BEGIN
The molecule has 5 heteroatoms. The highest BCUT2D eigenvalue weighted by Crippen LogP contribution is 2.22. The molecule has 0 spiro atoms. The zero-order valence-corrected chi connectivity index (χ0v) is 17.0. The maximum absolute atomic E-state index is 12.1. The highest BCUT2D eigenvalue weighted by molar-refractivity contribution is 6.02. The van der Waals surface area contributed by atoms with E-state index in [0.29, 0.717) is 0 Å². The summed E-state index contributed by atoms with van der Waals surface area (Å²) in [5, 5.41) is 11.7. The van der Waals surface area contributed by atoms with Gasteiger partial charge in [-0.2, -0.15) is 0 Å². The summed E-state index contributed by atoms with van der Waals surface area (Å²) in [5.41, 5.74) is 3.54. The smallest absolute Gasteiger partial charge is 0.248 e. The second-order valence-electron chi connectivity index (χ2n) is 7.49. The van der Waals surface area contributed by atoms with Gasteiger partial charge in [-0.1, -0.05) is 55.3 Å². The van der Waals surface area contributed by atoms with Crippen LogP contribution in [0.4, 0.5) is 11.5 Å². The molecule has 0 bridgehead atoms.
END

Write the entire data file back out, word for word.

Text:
The molecule has 5 heteroatoms. The highest BCUT2D eigenvalue weighted by Crippen LogP contribution is 2.22. The molecule has 0 spiro atoms. The zero-order valence-corrected chi connectivity index (χ0v) is 17.0. The maximum absolute atomic E-state index is 12.1. The highest BCUT2D eigenvalue weighted by molar-refractivity contribution is 6.02. The van der Waals surface area contributed by atoms with E-state index in [0.29, 0.717) is 0 Å². The summed E-state index contributed by atoms with van der Waals surface area (Å²) in [5, 5.41) is 11.7. The van der Waals surface area contributed by atoms with Gasteiger partial charge in [-0.2, -0.15) is 0 Å². The summed E-state index contributed by atoms with van der Waals surface area (Å²) in [5.41, 5.74) is 3.54. The smallest absolute Gasteiger partial charge is 0.248 e. The second-order valence-electron chi connectivity index (χ2n) is 7.49. The van der Waals surface area contributed by atoms with Gasteiger partial charge in [-0.1, -0.05) is 55.3 Å². The van der Waals surface area contributed by atoms with Crippen LogP contribution in [0.4, 0.5) is 11.5 Å². The molecule has 0 bridgehead atoms.